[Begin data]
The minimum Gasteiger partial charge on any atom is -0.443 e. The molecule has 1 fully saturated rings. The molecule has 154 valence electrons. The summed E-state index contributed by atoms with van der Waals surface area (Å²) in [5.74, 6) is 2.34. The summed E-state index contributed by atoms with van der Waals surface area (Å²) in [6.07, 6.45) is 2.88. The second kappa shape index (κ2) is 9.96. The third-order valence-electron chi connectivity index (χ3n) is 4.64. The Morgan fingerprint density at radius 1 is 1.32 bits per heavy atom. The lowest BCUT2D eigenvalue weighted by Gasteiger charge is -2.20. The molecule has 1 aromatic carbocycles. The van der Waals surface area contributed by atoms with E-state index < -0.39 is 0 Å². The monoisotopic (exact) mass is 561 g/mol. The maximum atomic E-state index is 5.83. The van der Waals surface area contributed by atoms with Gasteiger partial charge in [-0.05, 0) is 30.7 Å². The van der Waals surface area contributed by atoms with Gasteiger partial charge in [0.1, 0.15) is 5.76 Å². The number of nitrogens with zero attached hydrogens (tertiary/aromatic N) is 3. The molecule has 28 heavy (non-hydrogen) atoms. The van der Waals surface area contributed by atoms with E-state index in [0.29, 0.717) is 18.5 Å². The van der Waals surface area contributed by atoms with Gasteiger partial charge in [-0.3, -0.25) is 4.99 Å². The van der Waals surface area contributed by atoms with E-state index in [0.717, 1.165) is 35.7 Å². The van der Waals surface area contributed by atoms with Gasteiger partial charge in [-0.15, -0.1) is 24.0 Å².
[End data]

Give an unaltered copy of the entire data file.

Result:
The minimum Gasteiger partial charge on any atom is -0.443 e. The molecule has 1 fully saturated rings. The molecule has 154 valence electrons. The summed E-state index contributed by atoms with van der Waals surface area (Å²) in [5.74, 6) is 2.34. The summed E-state index contributed by atoms with van der Waals surface area (Å²) in [6.07, 6.45) is 2.88. The second kappa shape index (κ2) is 9.96. The third-order valence-electron chi connectivity index (χ3n) is 4.64. The Morgan fingerprint density at radius 1 is 1.32 bits per heavy atom. The lowest BCUT2D eigenvalue weighted by Gasteiger charge is -2.20. The molecule has 1 aromatic carbocycles. The van der Waals surface area contributed by atoms with E-state index < -0.39 is 0 Å². The monoisotopic (exact) mass is 561 g/mol. The maximum atomic E-state index is 5.83. The van der Waals surface area contributed by atoms with Gasteiger partial charge in [-0.05, 0) is 30.7 Å². The van der Waals surface area contributed by atoms with Gasteiger partial charge in [0.1, 0.15) is 5.76 Å². The number of nitrogens with zero attached hydrogens (tertiary/aromatic N) is 3. The molecule has 28 heavy (non-hydrogen) atoms. The van der Waals surface area contributed by atoms with E-state index in [0.29, 0.717) is 18.5 Å². The van der Waals surface area contributed by atoms with Gasteiger partial charge in [-0.3, -0.25) is 4.99 Å². The van der Waals surface area contributed by atoms with E-state index in [0.717, 1.165) is 35.7 Å². The van der Waals surface area contributed by atoms with Gasteiger partial charge in [-0.15, -0.1) is 24.0 Å².